Saturday we changed locale from Cancun, to Merida — the capital city of Yucatan State. Getting to Merida is a 3 1/2 hour drive from Cancun on the 180 toll road. Tolls will set you back just over M$300.
Halfway to Merida, about 20 km from Valladolid, there is an infrequently visited post-classic Mayan site called Ek Balaam. It's well worth the trip, just to see the stucco images and frescoes which have been uncovered in the last 10 years.
Ek Balaam is relatively small, with a number of low buildings and a ball court. The main attraction is the large pyramid to the north of the site called El Castillo. A number of thatched roofs have been constructed atop the pyramid, in order to preserve the stucco as it is uncovered.
Ascending the main pyramid, you are able to step off the staircase to the left, and then view the jaguar mouth doorway. This particular facade, which is all stucco, is probably one of the most stunning doorways present anywhere in the Mayan world today.
Flanked on either side by elaborate stucco figures, the main door is a stylized representation of a jaguars mouth. The ruler of the city would appear standing upon the lower jaw of the jaguar.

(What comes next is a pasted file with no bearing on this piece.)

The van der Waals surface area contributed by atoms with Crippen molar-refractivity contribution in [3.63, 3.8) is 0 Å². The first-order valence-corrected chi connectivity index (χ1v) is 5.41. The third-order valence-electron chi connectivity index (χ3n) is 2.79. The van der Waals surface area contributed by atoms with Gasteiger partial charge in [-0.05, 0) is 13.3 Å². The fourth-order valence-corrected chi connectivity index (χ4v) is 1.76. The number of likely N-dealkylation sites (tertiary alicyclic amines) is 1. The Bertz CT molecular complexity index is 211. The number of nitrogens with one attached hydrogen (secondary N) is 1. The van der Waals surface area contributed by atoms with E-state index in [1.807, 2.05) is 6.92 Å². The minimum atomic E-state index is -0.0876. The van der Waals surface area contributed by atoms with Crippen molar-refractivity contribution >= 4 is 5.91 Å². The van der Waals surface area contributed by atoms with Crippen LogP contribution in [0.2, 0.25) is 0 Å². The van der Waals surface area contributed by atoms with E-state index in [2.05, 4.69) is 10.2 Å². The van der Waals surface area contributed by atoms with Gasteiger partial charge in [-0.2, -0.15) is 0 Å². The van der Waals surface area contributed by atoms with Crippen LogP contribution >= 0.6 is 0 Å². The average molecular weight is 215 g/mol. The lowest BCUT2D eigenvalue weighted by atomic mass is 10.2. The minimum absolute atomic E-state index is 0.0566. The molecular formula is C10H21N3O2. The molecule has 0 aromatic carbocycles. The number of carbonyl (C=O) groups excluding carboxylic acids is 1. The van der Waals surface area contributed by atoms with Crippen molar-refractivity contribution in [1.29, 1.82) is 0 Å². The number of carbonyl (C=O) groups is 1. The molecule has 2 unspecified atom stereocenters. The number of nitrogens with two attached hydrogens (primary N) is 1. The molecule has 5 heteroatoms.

The base of the jaw is encircled by key designs, and supported on each corner by a skull.
Directly on either side of the doorway are masks of the rain god Chac.
Seated above the doorway is another figure wearing large earplugs. For me, this one is eerily reminiscent of the figures you see on Indian temples.
Farther to the right of the doorway are two large warrior figures with feathered capes. The first wears a belt, but doesn't appear to be wearing a headpiece, while the second wears an elaborate headdress and earrings.
Throughout the site, intact paint such as this small scene painted on the side panel of a doorway can be found. We later learned that, while restoration has been underway for some time at Ek Balaam, more than 50% of the existing stucco is original, which is why through all of these photographs you can see small quantities of original paint.
After leaving Ek Balaam we continued on to Merida, where we checked into El Castillano hotel, a couple of blocks from the central square. The bellhop informed us that it was Mexican night in the square, so we headed over to see what was happening. Traffic was blocked off for blocks around the square, and the streets were flooded with people eating in restaurants, each with it's own musical act.
A popular tourist activity is getting a "calese" ride from one of the numerous local drivers.
Over beside the cathedral in the square you can find a calese line, just like a taxi line, where you can get a ride yourself, which we did later.
Throughout the square, there are flower sellers seeking to sell you a rose for your sweetheart.
Street musicians also offer lessons on how to play exotic instruments, like the ordinary cross-cut saw. This guy was remarkable, using a simple bamboo and fishing line bow to coax everything from Happy Birthday to the Ode to Joy from his saw.
Even ordinary people seemed to be carrying guitars, sitting in cafés, and strumming tunes.